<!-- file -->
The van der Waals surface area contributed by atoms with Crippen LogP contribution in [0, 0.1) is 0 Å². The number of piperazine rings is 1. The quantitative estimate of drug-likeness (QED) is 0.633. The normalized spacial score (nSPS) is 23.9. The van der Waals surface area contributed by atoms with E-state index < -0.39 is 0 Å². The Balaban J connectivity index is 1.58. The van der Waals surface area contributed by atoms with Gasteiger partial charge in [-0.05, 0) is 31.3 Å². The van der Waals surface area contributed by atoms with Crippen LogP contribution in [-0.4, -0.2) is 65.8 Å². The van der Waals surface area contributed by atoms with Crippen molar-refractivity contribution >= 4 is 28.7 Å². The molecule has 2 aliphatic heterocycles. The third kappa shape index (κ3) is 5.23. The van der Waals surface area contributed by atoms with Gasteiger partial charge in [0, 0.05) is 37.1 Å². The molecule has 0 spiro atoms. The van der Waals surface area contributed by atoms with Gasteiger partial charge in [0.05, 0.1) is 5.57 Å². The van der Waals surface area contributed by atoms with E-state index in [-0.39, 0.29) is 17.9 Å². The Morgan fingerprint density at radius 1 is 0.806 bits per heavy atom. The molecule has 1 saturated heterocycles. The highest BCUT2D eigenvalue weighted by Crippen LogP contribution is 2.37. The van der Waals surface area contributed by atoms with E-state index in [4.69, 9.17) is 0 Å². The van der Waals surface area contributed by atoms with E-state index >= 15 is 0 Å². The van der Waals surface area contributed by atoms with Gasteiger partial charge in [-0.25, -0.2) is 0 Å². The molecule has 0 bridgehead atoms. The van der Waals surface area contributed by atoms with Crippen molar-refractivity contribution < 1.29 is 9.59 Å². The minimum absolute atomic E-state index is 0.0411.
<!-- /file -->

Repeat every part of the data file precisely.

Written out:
The van der Waals surface area contributed by atoms with Crippen LogP contribution in [0, 0.1) is 0 Å². The number of piperazine rings is 1. The quantitative estimate of drug-likeness (QED) is 0.633. The normalized spacial score (nSPS) is 23.9. The van der Waals surface area contributed by atoms with E-state index < -0.39 is 0 Å². The Balaban J connectivity index is 1.58. The van der Waals surface area contributed by atoms with Gasteiger partial charge in [-0.05, 0) is 31.3 Å². The van der Waals surface area contributed by atoms with Crippen LogP contribution in [-0.4, -0.2) is 65.8 Å². The van der Waals surface area contributed by atoms with Crippen molar-refractivity contribution >= 4 is 28.7 Å². The molecule has 2 aliphatic heterocycles. The third kappa shape index (κ3) is 5.23. The van der Waals surface area contributed by atoms with Gasteiger partial charge in [0, 0.05) is 37.1 Å². The molecule has 0 spiro atoms. The van der Waals surface area contributed by atoms with Gasteiger partial charge in [0.05, 0.1) is 5.57 Å². The van der Waals surface area contributed by atoms with E-state index in [-0.39, 0.29) is 17.9 Å². The Morgan fingerprint density at radius 1 is 0.806 bits per heavy atom. The molecule has 1 saturated heterocycles. The highest BCUT2D eigenvalue weighted by Crippen LogP contribution is 2.37. The van der Waals surface area contributed by atoms with E-state index in [4.69, 9.17) is 0 Å². The van der Waals surface area contributed by atoms with E-state index >= 15 is 0 Å². The van der Waals surface area contributed by atoms with Gasteiger partial charge in [-0.25, -0.2) is 0 Å². The molecule has 0 bridgehead atoms. The van der Waals surface area contributed by atoms with Crippen molar-refractivity contribution < 1.29 is 9.59 Å². The minimum absolute atomic E-state index is 0.0411.